Vernakalant Hydrochloride for Rapid Conversion of Atrial Fibrillation - Atrial Arrhythmia Conversion Trial
Currently, ibutilide is the only agent that is Food and Drug Administration approved for acute conversion of atrial fibrillation (AF). Other agents that are frequently used, such as amiodarone, are associated with modest efficacy and frequent side effects. Vernakalant hydrochloride is a newer agent, which showed promising results in a placebo-controlled phase II trial. The goal of this trial was to study the safety and efficacy of vernakalant in acute conversion of AF.
Vernakalant hydrochloride is superior to placebo in acute conversion of AF to sinus rhythm, with an acceptable safety profile.
Patients Enrolled: 336
Mean Follow Up: 30 days
Mean Patient Age: 62.1 years
• Sustained AF for 3 hours to 45 days
• Age ≥18 years
• Body weight 45-136 kg
• Systolic blood pressure >90 mm Hg and <160 mm="">
• Diastolic blood pressure <95 mm="" hg="" mm="">
• Sick sinus syndrome
• QRS >14 msec without a pacemaker
• Ventricular rate <50>
• Uncorrected QT >440 msec
• Typical atrial flutter
• New York Heart Association class IV symptoms of heart failure
• Acute coronary syndromes, myocardial infarction, or cardiac surgery within 30 days before enrollment
• Reversible cause of AF
• End-stage disease
• Previously failed electrical cardioversion
• Uncorrected electrolyte imbalance
• Digoxin toxicity
Proportion of patients with short duration AF (3 hours to 7 days) who had conversion to sinus rhythm for at least 1 minute within 90 minutes of drug administration
• Time to conversion from first exposure to study drug
• Proportion of patients who remain in normal sinus rhythm at 24 hours
• Proportion of patients with AF with duration of 3 hours to 45 days and 8 to 45 days who had restoration to normal sinus rhythm or a paced rhythm
• Serious side effects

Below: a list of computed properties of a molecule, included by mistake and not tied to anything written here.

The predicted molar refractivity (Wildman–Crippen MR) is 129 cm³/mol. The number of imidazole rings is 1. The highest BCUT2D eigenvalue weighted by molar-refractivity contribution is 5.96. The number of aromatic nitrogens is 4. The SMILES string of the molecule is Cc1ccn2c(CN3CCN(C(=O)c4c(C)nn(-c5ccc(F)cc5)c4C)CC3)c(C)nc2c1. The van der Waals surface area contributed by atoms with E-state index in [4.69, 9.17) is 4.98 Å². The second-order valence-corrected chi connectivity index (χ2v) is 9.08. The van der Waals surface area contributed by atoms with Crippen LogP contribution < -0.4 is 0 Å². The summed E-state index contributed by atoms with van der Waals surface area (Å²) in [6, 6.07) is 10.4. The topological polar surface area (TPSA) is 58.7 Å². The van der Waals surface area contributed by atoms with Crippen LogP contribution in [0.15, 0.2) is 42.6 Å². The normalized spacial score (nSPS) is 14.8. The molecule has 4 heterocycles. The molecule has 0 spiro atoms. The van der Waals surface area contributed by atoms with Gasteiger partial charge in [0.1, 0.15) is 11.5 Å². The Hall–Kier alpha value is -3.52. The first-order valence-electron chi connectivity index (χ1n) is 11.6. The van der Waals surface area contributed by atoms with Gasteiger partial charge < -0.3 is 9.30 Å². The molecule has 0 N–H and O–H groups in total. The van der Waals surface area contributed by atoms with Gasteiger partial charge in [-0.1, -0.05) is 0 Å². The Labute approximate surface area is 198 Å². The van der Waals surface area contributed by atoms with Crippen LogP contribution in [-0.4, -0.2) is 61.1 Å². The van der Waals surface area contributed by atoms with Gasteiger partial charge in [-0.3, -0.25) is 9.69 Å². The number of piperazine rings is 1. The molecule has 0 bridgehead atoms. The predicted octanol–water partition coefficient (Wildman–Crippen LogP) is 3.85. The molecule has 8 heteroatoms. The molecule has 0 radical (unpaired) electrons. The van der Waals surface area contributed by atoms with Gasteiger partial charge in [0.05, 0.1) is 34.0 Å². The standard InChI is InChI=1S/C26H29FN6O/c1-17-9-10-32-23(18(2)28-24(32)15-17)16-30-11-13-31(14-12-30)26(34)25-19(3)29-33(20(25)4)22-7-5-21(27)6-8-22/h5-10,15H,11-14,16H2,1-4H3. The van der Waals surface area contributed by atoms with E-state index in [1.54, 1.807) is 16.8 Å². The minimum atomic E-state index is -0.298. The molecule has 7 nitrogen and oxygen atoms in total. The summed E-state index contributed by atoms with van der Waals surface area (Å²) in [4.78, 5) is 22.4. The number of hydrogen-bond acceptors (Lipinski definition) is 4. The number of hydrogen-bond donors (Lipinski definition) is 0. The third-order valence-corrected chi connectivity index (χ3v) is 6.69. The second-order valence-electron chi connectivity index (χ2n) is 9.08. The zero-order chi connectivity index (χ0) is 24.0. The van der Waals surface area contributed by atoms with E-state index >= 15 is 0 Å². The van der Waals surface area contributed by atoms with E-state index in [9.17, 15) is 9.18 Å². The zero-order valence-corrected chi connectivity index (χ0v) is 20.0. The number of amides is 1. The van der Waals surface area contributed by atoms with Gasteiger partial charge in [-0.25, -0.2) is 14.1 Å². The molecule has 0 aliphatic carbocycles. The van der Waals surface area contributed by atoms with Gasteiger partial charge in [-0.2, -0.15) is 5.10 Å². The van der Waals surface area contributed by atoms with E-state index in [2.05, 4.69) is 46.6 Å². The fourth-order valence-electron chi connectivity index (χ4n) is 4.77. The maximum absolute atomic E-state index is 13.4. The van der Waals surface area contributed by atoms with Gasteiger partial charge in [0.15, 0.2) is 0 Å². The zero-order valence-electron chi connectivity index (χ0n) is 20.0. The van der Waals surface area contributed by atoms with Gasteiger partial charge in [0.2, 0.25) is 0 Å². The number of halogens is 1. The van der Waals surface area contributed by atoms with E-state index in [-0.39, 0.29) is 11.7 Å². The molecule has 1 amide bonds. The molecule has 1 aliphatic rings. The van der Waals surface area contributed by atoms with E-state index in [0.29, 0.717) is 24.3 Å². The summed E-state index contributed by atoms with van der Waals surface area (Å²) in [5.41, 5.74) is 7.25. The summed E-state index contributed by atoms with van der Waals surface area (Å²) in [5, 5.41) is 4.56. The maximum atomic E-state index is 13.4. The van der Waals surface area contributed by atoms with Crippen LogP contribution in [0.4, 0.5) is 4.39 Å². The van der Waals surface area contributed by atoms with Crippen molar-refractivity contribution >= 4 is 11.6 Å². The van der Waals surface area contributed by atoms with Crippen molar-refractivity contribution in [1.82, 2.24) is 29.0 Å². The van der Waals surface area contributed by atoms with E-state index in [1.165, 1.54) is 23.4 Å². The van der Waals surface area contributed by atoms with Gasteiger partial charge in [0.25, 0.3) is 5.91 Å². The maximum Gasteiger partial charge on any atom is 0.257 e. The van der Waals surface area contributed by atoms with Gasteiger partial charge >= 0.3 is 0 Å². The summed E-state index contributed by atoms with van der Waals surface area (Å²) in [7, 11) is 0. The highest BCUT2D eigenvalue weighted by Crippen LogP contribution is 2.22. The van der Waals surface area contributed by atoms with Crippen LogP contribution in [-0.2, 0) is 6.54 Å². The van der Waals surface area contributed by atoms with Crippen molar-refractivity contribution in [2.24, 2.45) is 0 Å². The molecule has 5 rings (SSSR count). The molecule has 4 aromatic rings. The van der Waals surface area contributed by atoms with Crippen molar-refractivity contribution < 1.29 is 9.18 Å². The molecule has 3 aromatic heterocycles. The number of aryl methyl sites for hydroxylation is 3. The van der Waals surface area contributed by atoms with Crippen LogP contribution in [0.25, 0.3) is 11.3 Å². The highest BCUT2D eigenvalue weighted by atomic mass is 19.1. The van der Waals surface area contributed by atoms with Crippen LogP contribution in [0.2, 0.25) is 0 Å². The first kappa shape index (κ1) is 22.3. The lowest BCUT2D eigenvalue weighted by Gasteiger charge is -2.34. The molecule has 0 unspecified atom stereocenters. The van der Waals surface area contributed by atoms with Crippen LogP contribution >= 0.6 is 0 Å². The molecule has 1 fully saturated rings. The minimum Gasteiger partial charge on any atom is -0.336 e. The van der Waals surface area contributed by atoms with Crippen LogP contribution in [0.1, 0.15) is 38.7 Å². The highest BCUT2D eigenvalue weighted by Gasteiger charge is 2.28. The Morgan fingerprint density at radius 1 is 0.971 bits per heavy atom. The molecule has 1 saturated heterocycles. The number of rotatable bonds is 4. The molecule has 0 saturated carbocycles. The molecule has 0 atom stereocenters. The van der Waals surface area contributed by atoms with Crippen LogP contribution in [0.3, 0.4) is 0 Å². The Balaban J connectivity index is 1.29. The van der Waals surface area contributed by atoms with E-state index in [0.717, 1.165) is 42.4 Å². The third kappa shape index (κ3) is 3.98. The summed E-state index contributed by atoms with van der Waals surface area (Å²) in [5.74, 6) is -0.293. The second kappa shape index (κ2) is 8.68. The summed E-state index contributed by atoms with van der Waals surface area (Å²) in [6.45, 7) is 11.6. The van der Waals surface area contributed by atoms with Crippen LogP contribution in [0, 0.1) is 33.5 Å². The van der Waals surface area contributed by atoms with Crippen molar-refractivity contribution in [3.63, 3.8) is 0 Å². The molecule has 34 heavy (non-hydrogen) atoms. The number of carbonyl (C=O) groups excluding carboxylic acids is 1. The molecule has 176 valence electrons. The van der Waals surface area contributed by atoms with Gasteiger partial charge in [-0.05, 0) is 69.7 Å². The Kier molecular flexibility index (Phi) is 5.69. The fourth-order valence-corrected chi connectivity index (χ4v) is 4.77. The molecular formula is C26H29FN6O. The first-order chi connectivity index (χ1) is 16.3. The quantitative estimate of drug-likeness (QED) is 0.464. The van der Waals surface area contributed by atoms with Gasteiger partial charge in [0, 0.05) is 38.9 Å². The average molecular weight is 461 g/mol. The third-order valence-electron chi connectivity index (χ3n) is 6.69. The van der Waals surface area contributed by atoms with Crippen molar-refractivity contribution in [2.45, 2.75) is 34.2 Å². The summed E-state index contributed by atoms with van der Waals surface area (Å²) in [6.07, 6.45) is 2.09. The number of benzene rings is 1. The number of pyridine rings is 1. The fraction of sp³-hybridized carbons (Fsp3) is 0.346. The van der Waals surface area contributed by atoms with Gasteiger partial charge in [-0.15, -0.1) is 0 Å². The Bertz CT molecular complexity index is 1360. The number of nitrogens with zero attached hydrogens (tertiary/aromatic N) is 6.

Patients with AF received a 10-minute infusion of vernakalant (3.0 mg/kg) or placebo, followed by a 15-minute observation period. If the patient did not convert to sinus rhythm, a second dose of vernakalant (2.0 mg/kg) or placebo was administered. Use of other antiarrhythmic agents and electrical cardioversion was discouraged until at least 2 hours after study drug infusion.
Beta-blockers (59.2%), digoxin (27.1%), class I antiarrhythmic agents (6.5%), and class III antiarrhythmic agents (5.1%)
A total of 330 patients were randomized (221 to vernakalant, and 115 to placebo). Patients were stratified into AF of short duration (3 hours to 7 days, median 28.3 hours; n = 220) and long duration (7 to 45 days, median 562 hours; n = 116). Baseline characteristics were similar between the two groups.
Efficacy: More patients converted to sinus rhythm (for at least 1 minute) within 90 minutes in the vernakalant group (37.6%) compared with the placebo group (2.6%) (p
Safety: There were three deaths (1.4%) in the vernakalant group at 30 days, and none in the placebo group. Hospitalization for recurrent AF occurred in 5.9% of patients in the vernakalant group, compared with 12.2% in the placebo group. Treatment-related side effects were more common with vernakalant compared with placebo: dysgeusia (29.9% vs. 0.9%), sneezing (16.3% vs. 0%), paresthesias (10.9% vs. 0%), nausea (9.0% vs. 0.9%), and hypotension (6.3% vs. 3.5%). Vernakalant also prolonged QRS and QTc intervals significantly at the end of the 10-minute infusion, compared with placebo. However, the incidence of all ventricular arrhythmias was 9.0% for vernakalant and 17.4% for placebo; torsades de pointes was noted in two patients in the vernakalant group (0.9%) and none in the placebo group (0%).
The results of this intriguing clinical trial indicate that vernakalant hydrochloride, an atrial-selective, early-activating K+ and frequency-dependent Na+ channel blocker, may be a novel alternative to existing agents for acute conversion of AF to sinus rhythm, especially if it is of relatively short duration. Treatment-related side effects were fairly common, although the incidence of ventricular arrhythmias was similar to placebo. The incidence of torsades de pointes was
Larger clinical studies on the safety and efficacy of this agent, especially in comparison with currently used medications, are necessary. Further studies will also need to study other patient populations with AF, such as those who have had electrical cardioversion or ablations (percutaneous or surgical) before.
Roy D, Pratt CM, Torp-Pedersen C, et al., on behalf of the Atrial Arrhythmia Conversion Trial Investigators. Vernakalant hydrochloride for rapid conversion of atrial fibrillation: a phase 3, randomized, placebo-controlled trial. Circulation 2008;117:1518-25.
Keywords: Nausea, Paresthesia, Body Weight, Electric Countershock, Hypotension, Blood Pressure, Torsades de Pointes, United States Food and Drug Administration, Sneezing, Dysgeusia, Pyrrolidines, Atrial Fibrillation, Sulfonamides
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